Some of the most powerful memories I have growing up are also some of the most meaningless. My mom worked the night shift at the local Veterans Hospital as a nurse. My dad worked the swing shift for the Postal Service. About once per month both my mom and dad had a weekend off. On those weekends two things always took place; my parents went to the local “Moose” club on Saturday night to go dancing or Sunday night to play bingo.
Usually I was forced to go with my folks for there was no one around to “babysit” me. I have many memories of sitting at a big table bored beyond comprehension as my parents spun around the dance floor for hours. Having a membership at the Moose club was one of the few things my parents did that was extravagant. Honestly speaking, I think the Moose kept my parents from splitting up.
When there was not a trip to the Moose, I vividly recall spending Saturday evenings watching “Gunsmoke”. This was my mom's favorite television program. Some Saturday nights my dad made waffles, especially when my brother and his wife were coming over.
Most Sunday nights were spent watching the “Ed Sullivan Show”, “What's my line” and “To tell the truth” on television. I actually remember watching when the Beatles came to America and performed live on the Ed Sullivan show. I also remember watching the people spin plates on sticks.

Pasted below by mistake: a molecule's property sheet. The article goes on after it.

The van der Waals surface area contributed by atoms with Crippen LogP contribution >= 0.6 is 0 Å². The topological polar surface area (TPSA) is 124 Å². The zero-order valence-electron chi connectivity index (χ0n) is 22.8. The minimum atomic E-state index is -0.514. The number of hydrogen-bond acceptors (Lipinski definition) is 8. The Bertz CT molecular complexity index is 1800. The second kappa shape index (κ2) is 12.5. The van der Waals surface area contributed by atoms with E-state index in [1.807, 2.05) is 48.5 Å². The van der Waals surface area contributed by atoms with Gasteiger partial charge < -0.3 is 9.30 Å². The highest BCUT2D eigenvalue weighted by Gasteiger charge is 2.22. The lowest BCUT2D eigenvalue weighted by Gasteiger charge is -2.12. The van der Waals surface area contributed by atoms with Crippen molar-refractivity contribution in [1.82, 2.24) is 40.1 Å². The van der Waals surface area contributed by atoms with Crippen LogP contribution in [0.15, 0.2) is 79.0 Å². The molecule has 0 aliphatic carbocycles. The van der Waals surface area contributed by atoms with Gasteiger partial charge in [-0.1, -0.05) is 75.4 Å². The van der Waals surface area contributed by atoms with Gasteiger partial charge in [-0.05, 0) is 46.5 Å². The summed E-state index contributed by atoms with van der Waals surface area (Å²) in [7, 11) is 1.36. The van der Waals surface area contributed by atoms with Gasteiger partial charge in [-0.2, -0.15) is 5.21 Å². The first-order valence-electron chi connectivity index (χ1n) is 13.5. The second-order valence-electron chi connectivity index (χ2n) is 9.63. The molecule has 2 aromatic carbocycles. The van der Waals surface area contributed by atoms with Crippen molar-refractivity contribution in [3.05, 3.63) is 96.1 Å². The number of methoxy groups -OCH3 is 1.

My mom had to take a nap from 8-11 on nights she worked. Every Tuesday night she worked, my dad allowed me to stay up and watch “The Fugitive” with him at 9:00 pm. This show aired between 1964 and 1967 and was far and away my dad's favorite television show. Every time we watched this show, my dad ate a big bowl of vanilla ice cream with mixed nuts on top.
How and why do I remember these things but very little from school and church? Honestly speaking, I believe the reason I remember the evenings at the Moose and certain television shows was because during these times my parents quit fighting and were happy to be together.
My parents bickered and argued much of the time (mainly due to my dad's alcohol problem) and I learned early on to run and hide in my bedroom or go outside and play when these ugly times came up. For some reason my parents laid down their verbal weapons on weekends which became a “cooling off” time for them.
I believe God protected my parent's marriage because if they had split up, I would have floundered so badly I do not know what would have become of me. God knew the plans He had in store for me and worked it out that my parents had just enough good time together to make it through the bad times. Because of this, I did not end up in a broken home or living with my grandma.
God truly does work in mysterious ways sometimes. His ways are not our ways and that is a good thing. If we will simply trust God that He knows what He is doing, we can spare ourselves much anxiety and/or depression. Sometimes God works through the parting of the Red Sea and other times through “Gunsmoke” or a night at the Moose.
As always, Blessings 2 You!